Fortunately for Nextspace, it doesn’t always have to go looking for the business. All too frequently the business finds its way to their door of its own accord.
“We’ve been very pleased to have several situations recently where the business has been referred to us as a result of work that we’ve done for international clients such as SAP and others. Equally we’ve gained a profile both here and in Australia and further afield that has resulted in opportunities that just present themselves.”
“So invariably that starts a conversation and eventually evolves into a qualified opportunity and then a confirmed piece of work in due course.”
Being able to partner with SAP obviously brings with it significant credibility which has allowed Nextspace to leverage its relationship with the software giant as well as becoming a reseller of visual enterprise software itself.
“The heritage behind the SAP relationship stems from the fact that we were a sister company to an earlier start up called Right Hemisphere which developed software in the 3D space and was eventually acquired by SAP. So we were the solution integrator to the software developer.”
“We’ve continued our relationship with Right Hemisphere but also expanded our relationship with SAP which is obviously a very large and successful organisation with over 3,000 products in its portfolio; visual enterprise being only one of them.”
“Our goal is to be the market leading visual enterprise partner and focus on what we do well rather than broaden our space too much.”
Future growth potential
With just 17 full time employees, Nextspace runs a lean ship but with Swaffield himself only a recent addition to the team, he fully expects to see the business continuing to expand in the future.
“It’s early days for me. I’ve only been with the business just five months. But during that time we’ve grown the team by almost 25 percent which has been an exciting phase of our development.”
“We’ve got a great team with a great culture and some super smart people on board who bring great industry experience and talent.”
“It’s always great getting calls from people who want to share in that experience and join our team.”
“But we’ll grow with the market. I don’t see us being ten times bigger but we’d certainly like to be two, three or four times bigger in the future and while we won’t necessarily be the vehicle for everything that we do we will be the holder of the intellectual capital that makes it happen.”
IT skills development
At a time when there is plenty of debate around New Zealand’s development of core competencies within the IT sector, it seems 3D visualisation is one area where there is talent available locally, but should NZ be doing more to foster IT talent more broadly?
“We’re largely able to recruit from within NZ. However, as we grow it may be necessary for us to look offshore for certain specific skill sets.”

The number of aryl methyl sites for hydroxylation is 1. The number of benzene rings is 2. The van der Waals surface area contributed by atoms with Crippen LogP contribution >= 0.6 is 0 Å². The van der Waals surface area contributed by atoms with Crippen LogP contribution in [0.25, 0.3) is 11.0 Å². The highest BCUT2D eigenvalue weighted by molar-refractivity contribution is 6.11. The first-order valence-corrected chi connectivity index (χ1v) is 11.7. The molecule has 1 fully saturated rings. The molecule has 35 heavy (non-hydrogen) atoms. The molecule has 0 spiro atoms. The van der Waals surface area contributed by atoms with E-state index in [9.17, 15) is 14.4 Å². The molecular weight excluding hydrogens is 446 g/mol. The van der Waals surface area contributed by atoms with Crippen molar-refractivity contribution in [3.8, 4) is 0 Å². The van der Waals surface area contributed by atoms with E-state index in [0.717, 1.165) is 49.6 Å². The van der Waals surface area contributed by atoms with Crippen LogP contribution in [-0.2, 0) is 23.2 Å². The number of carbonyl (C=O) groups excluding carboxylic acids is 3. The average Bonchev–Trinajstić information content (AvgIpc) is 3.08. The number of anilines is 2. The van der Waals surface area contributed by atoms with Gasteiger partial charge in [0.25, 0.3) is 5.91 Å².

“It’s always a challenge when new technologies and new ways of working are starting to become evident in the market but there needs to be a connection back to the universities such that people are trained and made aware of the environment that they’re going to be working in.”
“We actually do quite a bit of work with the universities. In fact, it’s a major source of talent for us as we recruit recent graduates because of the 3D capability that they have acquired as a result of their studies. Even for a small business like ours we have one or two graduate interns which is probably quite unique for our size but it keeps us connected to what the latest academic thinking is generally.”
So what of the future for Nextspace and looking into his crystal ball what predictions can Swaffield offer about emerging trends in the visualisation space?
“I can confidently predict that this technology is going to be much more prevalent in the future. If you think about how we manage our businesses and what we expect within the concept of enterprise analytics, dashboarding and real time business performance being presented in this way even a decade ago it was flights of fancy.”
“These days it’s now become much more mainstream and I believe that’s what we’ll see happen with 3D.”
“If we think about how we prefer to interact in the world, and then think about the advent of things like gaming, which is closer to our business than most businesses, and the fact that its mainly the domain of youth at the moment where their expectation is around everything being in 3D. Then if we look at television, movies etc they’re all moving down a 3D interaction pathway as well, so why shouldn’t that ultimately drift into business as well.”
“When we think about it, that tends to be the flow. It starts in youth, moves to media and then finally appears in business. As to what the timing will be I don’t really know but while price will continue to fall it will ultimately be the return on investment that will continue to increase over time.”
The 3D revolution it seems is really only just getting started.
|Sector:||IT / Technology|
|Domestic / Export split:||30% : 70%|
|Annual growth rate:||10%|